By The Associated Press | From Page: A5

Family, friends in Baltimore mourn death of arrested man

By The Associated Press | From Page: A5

 
‘Batman’ killer studied brain disorders before mass murder

By The Associated Press | From Page: A5

Image from the quake: Heavy damage in Nepal ancient city

By The Associated Press | From Page: A5

 
Fighting rages in Yemen’s 3rd-largest city, strikes continue

By The Associated Press | From Page: A5

Mountaineers, guides stream from Everest after avalanche

By The Associated Press | From Page: A5

 
Putin accuses US of supporting separatists in Russia

By The Associated Press | From Page: A5

Death toll in Nepal quake rises to more than 3,200

By The Associated Press | From Page: A5

 
Late spring complicates already perilous amphibian migration

By The Associated Press | From Page: A5

Former GOP chairman enters US Senate race in California

By The Associated Press | From Page: A5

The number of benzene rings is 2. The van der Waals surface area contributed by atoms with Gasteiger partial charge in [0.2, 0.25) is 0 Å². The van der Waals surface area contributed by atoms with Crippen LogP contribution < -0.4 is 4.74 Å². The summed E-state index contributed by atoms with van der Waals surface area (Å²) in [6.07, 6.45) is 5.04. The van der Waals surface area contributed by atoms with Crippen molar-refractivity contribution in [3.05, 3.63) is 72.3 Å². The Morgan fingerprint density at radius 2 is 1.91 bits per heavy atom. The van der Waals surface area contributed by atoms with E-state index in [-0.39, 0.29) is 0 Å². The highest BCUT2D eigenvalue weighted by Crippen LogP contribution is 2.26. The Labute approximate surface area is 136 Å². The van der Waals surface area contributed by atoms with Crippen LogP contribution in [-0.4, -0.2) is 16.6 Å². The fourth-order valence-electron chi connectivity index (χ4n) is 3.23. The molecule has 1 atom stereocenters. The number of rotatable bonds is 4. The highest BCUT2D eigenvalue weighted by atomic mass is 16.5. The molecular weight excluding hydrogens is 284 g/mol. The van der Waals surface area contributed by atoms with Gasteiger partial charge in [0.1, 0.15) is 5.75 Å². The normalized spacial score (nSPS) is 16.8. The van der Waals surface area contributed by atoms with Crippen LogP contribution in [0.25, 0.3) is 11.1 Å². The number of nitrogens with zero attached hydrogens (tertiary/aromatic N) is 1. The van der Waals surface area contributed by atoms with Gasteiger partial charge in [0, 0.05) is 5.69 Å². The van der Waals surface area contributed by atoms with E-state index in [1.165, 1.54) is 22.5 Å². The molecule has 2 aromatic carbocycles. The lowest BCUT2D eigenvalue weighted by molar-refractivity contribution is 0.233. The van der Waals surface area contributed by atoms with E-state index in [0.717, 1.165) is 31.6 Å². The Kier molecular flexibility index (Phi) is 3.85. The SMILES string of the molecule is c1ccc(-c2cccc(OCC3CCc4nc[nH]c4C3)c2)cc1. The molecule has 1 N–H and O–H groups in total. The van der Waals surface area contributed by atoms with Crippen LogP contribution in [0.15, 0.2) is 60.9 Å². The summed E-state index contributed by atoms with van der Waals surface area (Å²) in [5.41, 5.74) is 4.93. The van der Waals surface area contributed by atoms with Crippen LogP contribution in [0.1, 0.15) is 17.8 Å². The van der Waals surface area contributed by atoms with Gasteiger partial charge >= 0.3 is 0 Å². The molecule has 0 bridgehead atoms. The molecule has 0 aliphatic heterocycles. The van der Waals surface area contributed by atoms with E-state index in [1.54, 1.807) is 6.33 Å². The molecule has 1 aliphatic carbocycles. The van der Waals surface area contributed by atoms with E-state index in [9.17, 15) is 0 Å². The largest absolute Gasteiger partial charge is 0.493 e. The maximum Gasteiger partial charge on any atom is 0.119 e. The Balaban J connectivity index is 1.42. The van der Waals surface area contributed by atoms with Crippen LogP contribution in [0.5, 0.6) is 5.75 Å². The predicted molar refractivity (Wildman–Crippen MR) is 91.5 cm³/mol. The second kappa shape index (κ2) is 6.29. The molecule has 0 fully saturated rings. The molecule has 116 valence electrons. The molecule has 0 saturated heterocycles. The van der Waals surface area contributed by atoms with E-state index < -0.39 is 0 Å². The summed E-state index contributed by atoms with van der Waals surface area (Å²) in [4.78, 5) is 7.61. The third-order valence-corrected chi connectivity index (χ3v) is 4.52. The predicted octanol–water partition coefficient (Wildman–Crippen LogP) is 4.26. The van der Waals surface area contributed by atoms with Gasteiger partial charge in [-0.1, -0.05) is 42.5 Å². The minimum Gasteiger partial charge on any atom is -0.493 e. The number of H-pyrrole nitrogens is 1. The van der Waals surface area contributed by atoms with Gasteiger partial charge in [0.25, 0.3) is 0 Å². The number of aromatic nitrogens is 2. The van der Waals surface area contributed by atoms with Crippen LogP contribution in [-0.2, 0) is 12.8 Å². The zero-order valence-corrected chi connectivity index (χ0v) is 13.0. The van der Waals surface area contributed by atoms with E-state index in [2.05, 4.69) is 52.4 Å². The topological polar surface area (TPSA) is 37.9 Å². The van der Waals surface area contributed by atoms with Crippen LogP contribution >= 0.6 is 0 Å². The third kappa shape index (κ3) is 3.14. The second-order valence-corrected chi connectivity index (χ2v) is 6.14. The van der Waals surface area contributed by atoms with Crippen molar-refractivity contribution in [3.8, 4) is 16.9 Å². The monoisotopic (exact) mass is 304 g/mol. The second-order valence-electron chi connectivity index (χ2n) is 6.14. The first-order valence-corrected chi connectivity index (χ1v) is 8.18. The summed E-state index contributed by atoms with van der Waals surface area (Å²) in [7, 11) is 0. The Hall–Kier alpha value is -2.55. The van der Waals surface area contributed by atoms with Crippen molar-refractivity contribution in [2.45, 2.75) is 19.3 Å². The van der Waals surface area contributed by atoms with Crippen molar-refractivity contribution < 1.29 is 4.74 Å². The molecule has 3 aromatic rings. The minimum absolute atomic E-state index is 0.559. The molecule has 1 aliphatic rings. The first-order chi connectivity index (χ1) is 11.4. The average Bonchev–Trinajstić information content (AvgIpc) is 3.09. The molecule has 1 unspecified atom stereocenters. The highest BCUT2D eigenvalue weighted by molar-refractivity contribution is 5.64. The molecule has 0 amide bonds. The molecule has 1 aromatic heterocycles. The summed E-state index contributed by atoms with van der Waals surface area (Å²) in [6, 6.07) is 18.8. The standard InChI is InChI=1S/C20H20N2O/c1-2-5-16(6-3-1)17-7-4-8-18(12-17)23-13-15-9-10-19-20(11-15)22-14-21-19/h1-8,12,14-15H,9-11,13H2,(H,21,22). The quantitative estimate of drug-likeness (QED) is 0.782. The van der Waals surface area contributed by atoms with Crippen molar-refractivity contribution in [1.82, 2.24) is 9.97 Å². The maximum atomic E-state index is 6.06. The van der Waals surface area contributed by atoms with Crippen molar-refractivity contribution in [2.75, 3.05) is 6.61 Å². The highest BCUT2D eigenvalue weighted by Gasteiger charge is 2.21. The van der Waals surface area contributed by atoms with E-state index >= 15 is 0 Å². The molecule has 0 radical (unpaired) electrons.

.

Living

Community Calendar: April 27, 2015

By Susan Hiland | From Page: A2

 
Today in history: Monday, April 27, 2015

By The Associated Press | From Page: A2

Parenting: How to set boundaries on screen time

By The Washington Post | From Page: B5

 
Horoscope: April 28, 2015

By Holiday Mathis | From Page: B5

Horoscope: April 27, 2015

By Holiday Mathis | From Page: A7

 
My husband doesn’t want me to redecorate home he had with first wife

By Kathy Mitchell and Marcy Sugar | From Page: A7

.

Entertainment

TVGrid April 27

By Daily Republic Syndicated Content | From Page: B6

 
TVGrid April 28

By Daily Republic Syndicated Content | From Page: B7

.

Sports

Warriors confident after sweep of Pelicans

By The Associated Press | From Page: B1

 
Giants-Rockies game postponed by rain

By The Associated Press | From Page: B1

 
Justin Rose wins in New Orleans for 7th PGA Tour title

By The Associated Press | From Page: B2

Wall, Beal lead Wiz past Raptors 125-94 in Game 4 for sweep

By The Associated Press | From Page: B2

 
Paul, Clippers even series with 114-105 win over Spurs